Another brouhaha has broken out in Parliament and this time it’s an attempt by the opposition majority to have the tolls charged by the Berbice Bridge Company (BBC) reduced for vehicular and other crossings.
The Berbice River Bridge (BRB) was not an economically/financially viable project to start with as no feasibility study was carried out and therefore the apparent high tolls now being charged is necessary for its operation, maintenance and debt service obligations. I was unable to get any financial information but based on my intuition and observation of the traffic using the bridge it seems that the BRB is having a negative return on its investment. If this is so, then for the tolls to be reduced the Government will have to either provide a subsidy or nationalize the entity if it is to remain solvent.
The Government is already heavily subsidizing the Demerara Harbour Bridge, Guyana Power and Light (GPL), Guysuco, etc. and therefore under the BBC Act the Minister of Public Works has the authority to lower the toll but Minister Benn based on his pronouncement has realized that Berbicians are not among the Government’s greatest supporters. Hence he has stated in no uncertain term that the Government has no intention to lower the tolls and place additional financial burden on its already highly taxed supporters elsewhere.
Under the administration of former President Jagdeo during which period the bridge was designed and built, Mr Brassington from NICIL was able to include in the BBC agreement a crafty clause which allows financial and other information considered confidential kept secret. Therefore no one except the Government and BBC shareholders have access to information financial or otherwise which would indicate whether BBC is making or losing money and it is this information which the opposition needs before it can make any meaningful claim that the toll is excessive and for it to be reduced. Unfortunately, the opposition is unlikely to obtain this or any other information considered confidential by the Government anytime soon for several reasons. The Constitution of Guyana is so framed that any legislation passed in the National Assembly has to have the President’s assent before it becomes law. Simply put no one gets anything unless the President say so, law or no law. Therefore unless Messrs. Granger and Harmon get the necessary changes in the Constitution much of their efforts in Parliament will be going nowhere and the minority Government will continue to spend public funds, award contracts, influence the DPP, etc. with impunity and be answerable to no one.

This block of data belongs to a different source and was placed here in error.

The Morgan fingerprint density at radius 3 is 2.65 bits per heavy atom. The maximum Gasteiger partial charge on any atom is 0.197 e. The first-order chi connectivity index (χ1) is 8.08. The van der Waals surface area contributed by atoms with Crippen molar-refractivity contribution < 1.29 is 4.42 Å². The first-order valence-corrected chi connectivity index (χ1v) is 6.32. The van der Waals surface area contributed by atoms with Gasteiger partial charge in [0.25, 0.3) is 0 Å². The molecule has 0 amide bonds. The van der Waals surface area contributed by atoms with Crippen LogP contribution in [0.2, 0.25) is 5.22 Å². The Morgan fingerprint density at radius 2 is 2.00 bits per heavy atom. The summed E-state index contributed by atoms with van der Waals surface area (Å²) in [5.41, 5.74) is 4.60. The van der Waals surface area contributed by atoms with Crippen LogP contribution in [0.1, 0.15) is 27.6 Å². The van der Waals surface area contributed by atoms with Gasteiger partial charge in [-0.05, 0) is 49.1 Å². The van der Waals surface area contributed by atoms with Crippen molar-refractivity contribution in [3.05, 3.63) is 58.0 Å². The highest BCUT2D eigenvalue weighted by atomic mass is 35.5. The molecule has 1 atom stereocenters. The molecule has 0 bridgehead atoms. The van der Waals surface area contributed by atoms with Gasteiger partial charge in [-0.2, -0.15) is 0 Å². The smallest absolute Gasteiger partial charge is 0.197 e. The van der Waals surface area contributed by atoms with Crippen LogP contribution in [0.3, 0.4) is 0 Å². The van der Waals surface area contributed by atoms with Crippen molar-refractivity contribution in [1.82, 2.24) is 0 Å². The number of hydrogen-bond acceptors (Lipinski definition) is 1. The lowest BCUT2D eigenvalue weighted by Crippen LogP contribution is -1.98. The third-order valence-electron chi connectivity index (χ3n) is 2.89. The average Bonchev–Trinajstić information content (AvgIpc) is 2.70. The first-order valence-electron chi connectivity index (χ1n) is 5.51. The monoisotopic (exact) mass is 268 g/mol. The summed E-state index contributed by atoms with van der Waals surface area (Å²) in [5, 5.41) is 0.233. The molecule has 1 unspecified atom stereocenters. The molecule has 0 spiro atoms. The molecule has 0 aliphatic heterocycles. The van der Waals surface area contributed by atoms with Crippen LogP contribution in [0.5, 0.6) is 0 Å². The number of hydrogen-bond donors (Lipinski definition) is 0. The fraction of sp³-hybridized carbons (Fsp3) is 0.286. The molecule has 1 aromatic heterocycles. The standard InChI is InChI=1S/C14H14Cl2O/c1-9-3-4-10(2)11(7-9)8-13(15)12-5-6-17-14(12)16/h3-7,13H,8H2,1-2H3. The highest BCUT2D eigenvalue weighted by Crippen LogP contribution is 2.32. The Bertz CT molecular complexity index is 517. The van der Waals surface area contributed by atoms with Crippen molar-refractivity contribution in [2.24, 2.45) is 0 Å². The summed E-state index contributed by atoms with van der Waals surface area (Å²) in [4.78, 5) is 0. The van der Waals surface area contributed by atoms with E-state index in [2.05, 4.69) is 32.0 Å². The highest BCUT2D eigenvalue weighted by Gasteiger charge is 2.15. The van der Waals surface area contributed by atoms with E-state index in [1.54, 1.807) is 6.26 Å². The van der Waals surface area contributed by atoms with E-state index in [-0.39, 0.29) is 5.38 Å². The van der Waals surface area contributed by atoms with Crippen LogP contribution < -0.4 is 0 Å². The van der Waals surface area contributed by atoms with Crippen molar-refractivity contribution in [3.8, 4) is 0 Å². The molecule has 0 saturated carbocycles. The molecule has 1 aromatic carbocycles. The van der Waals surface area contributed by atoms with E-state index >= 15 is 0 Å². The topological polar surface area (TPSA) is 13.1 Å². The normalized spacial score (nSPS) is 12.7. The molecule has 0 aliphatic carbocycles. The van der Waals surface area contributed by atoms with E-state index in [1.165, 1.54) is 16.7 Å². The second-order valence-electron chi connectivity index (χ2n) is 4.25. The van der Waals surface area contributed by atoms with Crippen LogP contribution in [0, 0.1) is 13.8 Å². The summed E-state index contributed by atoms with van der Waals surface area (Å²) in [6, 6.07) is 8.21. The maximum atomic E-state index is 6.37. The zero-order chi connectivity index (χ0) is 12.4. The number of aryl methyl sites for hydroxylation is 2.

Because no feasibility was carried out for the BBC, alternative modes to provide cheaper and efficient transportation across the Berbice River were never considered and Berbicians were led to believe by the Jagdeo administration that the BBC would provide a cheaper and more efficient means than the ferry to cross the Berbice river although no financial analysis was given at the time to support this claim. Now that financial reality has kicked in there is apprehension and financial dismay by users.
Minister Benn could ease the pain on Berbicians by cross subsidization. He should increase the toll (very low) on the Demerara Harbour Bridge Crossing and use the money to lower that of the BBC to the extent that its distribution appears fair and equitable. This is not a novel idea. New York City has used it for years. Revenue from its Bridge and Tunnel Authority has been used to subsidize the Long Island Railroad. These entities are part of the City’s integrated transportation system.